When were you offered the job, and what was your initial reaction?
"My initial reaction was `War Eagle!' I believe it was this weekend, sometime early on Friday was when we really started talking about the whole deal, and it happened fast. With the meeting that we had, everybody had to be on the same page. We separated from the meeting and re-connected the next day, and I said `War Eagle, I'm in.'"
After the first meeting, did you have a feeling you were going to get the job offer?
"I can't tell you that. I didn't know, to be honest with you. I did know I was the right guy. I don't even know who else was in the mix, but I knew I was the best guy. That, I did know. But I wasn't sure (it would be offered)."
Who, specifically, will be helping you recruit?
"We've got Joe Whitt Sr. I worked with Joe here for three years, and I trust him with my life. We're going to put Joe on the road. Phillip Lolley and Jimmy Perry are going to be on the road. They're two great former high school coaches in this state. And then myself, to start out. That'll be kind of a nucleus until we get moving further ahead."
On the challenge of only six weeks until signing day...
"It will be very challenging, simply because it's a whirlwind right now. This is a little different of a situation than I've experienced before, because of how many commitments are on board. There is a lot of evaluation that has to go into so many things, but you've got twenty-plus commitments who are wondering what is going on right now. There are a lot of things that need to be addressed. The first thing that needs to be addressed is going out in this state and making sure that the high school coaches understand that this is a huge priority for us in this state. Simultaneously, we will be in touch with the commitments, in making sure that they understand that we need to meet and talk. Every individual meeting will be different, and we just need to sit and talk. In regards to the commitments, there is a lot of work to be done there, too. The next six weeks will be very challenging, trying to get caught up. We'll have a little bit of time right now, after these first four or five days before the dead period starts to kind of sit back and do some more evaluations. But right now, it's go, go, go, and we'll do it 24/7."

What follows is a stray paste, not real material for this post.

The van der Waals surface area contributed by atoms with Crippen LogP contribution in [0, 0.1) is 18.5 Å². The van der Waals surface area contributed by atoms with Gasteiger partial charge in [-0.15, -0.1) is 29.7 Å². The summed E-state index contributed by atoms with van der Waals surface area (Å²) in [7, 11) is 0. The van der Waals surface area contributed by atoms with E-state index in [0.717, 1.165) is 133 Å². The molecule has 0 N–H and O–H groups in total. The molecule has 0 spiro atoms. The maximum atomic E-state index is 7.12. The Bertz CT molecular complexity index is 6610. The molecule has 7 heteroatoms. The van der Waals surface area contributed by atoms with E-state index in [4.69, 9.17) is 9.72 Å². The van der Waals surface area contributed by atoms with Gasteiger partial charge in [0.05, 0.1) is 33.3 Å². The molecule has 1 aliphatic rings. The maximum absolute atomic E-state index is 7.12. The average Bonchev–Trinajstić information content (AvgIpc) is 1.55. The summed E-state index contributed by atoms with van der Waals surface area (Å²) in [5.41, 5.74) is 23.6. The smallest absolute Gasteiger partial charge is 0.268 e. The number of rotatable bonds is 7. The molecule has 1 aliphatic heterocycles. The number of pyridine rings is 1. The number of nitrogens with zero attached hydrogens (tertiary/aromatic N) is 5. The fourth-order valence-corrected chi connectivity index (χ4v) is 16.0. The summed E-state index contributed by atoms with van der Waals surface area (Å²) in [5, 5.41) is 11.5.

Will you honor every commitment?
"Right now, that's the plan. I don't know where all of these commitments are at, themselves. I think that's what's going to be unique to each individual. I've read stuff, I've heard stuff, but I won't really know what the truth of anything is until I sit down with these guys face-to-face or at least talk to them on the phone. That's going to be my first and foremost plan."
On coaching in the SEC and against Nick Saban and Alabama...